The Fresh Loaf

News & Information for Amateur Bakers and Artisan Bread Enthusiasts

Terracotta Pot: Odd Smells? + What is a Pizza Stone?

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SMNDnnT's picture
SMNDnnT

Terracotta Pot: Odd Smells? + What is a Pizza Stone?

I'm looking for an alterantive to the pizza stones sold at my local grocery store.  I bought one of those Unglazed Terracotta from Italy pot dishes  you put a pot on from Ace Hardware.  When I spent some time soaking and rinsing it, it gave off a pretty strong odor.  It wasn't a bad odor, but it's not something I'm used to.  I the smell could be used as an air fresher if needed.  Just to test it out, I baked something at 550F on it.  The smell transfered from the pot to the food so my food smells like the pot.  Is this normal? 


 


As for the regular pizza stone, how is that made?  What kind of material is used to make it?  Where can I buy that material besides a cooking store?  Is that the same material they use in real Italian high heat ovens?  The pizza stone box tells me nothing about the stone itself other then it's a "Pizza Stone".

davidm's picture
davidm

Sounds like the terra cotta pot you got was treated with something, no idea what, maybe even to just make it smell good. Or it could have picked up some contamination by being stored next to something else in it's journey to the Ace hardware. I would not use it for food myself, if it smells weird.


Pizza stones and baking stones you find in the kitchen stores are usually a ceramic mixture (clay really) fired at a pretty high temperature, They have no chemical additives to speak of, and the mixture is often pottery style clay with particles of previously fired clay added to give the finished stone a lot of ability to withstand heating and cooling. Some are entirely synthetic material, but are food safe. Yes, the stuff in high-heat ovens is similar stuff. Refractory fire clay is what it's called I think. It's not cheap.


Lots of folks use unglazed tiles as a baking stone. But since they are not designed to withstand repeated heating cycles, they tend to break more easily. They work though, and are cheaper by far.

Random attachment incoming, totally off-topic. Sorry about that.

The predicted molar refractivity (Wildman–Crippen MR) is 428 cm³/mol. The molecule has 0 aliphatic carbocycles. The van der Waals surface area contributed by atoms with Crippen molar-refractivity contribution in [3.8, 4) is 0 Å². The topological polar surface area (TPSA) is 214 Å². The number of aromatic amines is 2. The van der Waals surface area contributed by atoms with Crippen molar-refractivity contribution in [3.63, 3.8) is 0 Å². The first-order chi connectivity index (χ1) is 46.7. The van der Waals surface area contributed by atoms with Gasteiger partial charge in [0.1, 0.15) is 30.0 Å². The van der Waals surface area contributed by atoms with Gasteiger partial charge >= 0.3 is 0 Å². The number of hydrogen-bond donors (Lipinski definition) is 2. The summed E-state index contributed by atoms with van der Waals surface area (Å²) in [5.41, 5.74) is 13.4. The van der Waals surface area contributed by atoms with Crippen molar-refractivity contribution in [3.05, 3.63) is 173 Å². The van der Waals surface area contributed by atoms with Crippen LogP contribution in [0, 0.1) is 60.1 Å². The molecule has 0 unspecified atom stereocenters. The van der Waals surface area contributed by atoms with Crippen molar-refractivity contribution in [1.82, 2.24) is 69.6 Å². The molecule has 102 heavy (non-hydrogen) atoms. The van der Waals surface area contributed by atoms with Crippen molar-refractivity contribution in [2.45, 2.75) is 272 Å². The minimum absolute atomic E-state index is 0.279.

Most folks I know who bake a lot seem to end up with a store bought baking stone eventually though. They're bigger, and don't slide around on the oven rack for one thing, and they last forever, almost, unless you drop them.

Let This Night Explode's picture
Let This Night ...

I've been looking all over the forum for an anser to what type of baking surface to purchase for my oven.

It seems that a clay unglazed time is an economical solution - though short term, because they seem to need replacing faily often.

A grocery-store pizza stone is perhaps the way to go.  I want a product I need to buy once.

Is there a cheap middle-groud where I can by the same material as a the small, round pizza stones in bulk from a place like Home Depot? (That's not clay, of course)

niagaragirl's picture
niagaragirl

With questionable safety status of some import products due to harmful chemicals used in manufacture, it is becoming more important to seek out "food grade" accessories.


I know of a few who use those big household plastic storage  bins for proofing. These days, I would never consider it. There are some nasty fumes coming from some of that plastic. One guy I know says he uses "those tall white kitchen trash bags". Sorry, but for me not an option ether. One batch I bought (for trash) had some strange fine powdery dust all over them, and there's no way I'd use them for any food application.


Same with current import wicker baskets. They're not even real reed or wicker any more in a lot of cases. And if they are, they're coated or infused with chemicals of unknown origin. Better to be safe even if it comes with a somewhat higher cost.

DrPr's picture
DrPr

Just an FYI- imported wicker baskets don't have to be made from reed.  There is also no such material as "wicker."  It's just a catch-all term for various types of grasses and the like, which are dried and then woven.